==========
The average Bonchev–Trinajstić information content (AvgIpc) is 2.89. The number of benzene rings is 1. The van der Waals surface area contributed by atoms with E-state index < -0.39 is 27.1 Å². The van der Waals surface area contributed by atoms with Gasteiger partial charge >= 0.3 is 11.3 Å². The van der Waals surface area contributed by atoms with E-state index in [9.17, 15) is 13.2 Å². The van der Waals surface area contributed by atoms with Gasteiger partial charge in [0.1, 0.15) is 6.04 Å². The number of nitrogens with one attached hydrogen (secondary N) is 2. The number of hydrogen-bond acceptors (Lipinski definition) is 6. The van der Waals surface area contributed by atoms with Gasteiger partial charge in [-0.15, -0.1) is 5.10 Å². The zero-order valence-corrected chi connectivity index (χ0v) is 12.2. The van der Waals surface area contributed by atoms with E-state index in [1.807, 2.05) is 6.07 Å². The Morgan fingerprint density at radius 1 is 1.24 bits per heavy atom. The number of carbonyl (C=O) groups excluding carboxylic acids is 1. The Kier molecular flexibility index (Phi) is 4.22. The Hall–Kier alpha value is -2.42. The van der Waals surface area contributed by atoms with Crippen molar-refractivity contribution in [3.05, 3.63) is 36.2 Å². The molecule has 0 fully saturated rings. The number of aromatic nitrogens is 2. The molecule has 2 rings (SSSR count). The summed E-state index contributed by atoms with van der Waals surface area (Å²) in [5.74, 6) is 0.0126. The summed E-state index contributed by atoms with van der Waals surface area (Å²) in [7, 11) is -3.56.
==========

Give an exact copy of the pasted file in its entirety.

The average Bonchev–Trinajstić information content (AvgIpc) is 2.89. The number of benzene rings is 1. The van der Waals surface area contributed by atoms with E-state index < -0.39 is 27.1 Å². The van der Waals surface area contributed by atoms with Gasteiger partial charge >= 0.3 is 11.3 Å². The van der Waals surface area contributed by atoms with E-state index in [9.17, 15) is 13.2 Å². The van der Waals surface area contributed by atoms with Gasteiger partial charge in [0.1, 0.15) is 6.04 Å². The number of nitrogens with one attached hydrogen (secondary N) is 2. The number of hydrogen-bond acceptors (Lipinski definition) is 6. The van der Waals surface area contributed by atoms with Gasteiger partial charge in [-0.15, -0.1) is 5.10 Å². The zero-order valence-corrected chi connectivity index (χ0v) is 12.2. The van der Waals surface area contributed by atoms with E-state index in [1.807, 2.05) is 6.07 Å². The Morgan fingerprint density at radius 1 is 1.24 bits per heavy atom. The number of carbonyl (C=O) groups excluding carboxylic acids is 1. The Kier molecular flexibility index (Phi) is 4.22. The Hall–Kier alpha value is -2.42. The van der Waals surface area contributed by atoms with Crippen molar-refractivity contribution in [3.05, 3.63) is 36.2 Å². The molecule has 0 fully saturated rings. The number of aromatic nitrogens is 2. The molecule has 2 rings (SSSR count). The summed E-state index contributed by atoms with van der Waals surface area (Å²) in [5.74, 6) is 0.0126. The summed E-state index contributed by atoms with van der Waals surface area (Å²) in [7, 11) is -3.56.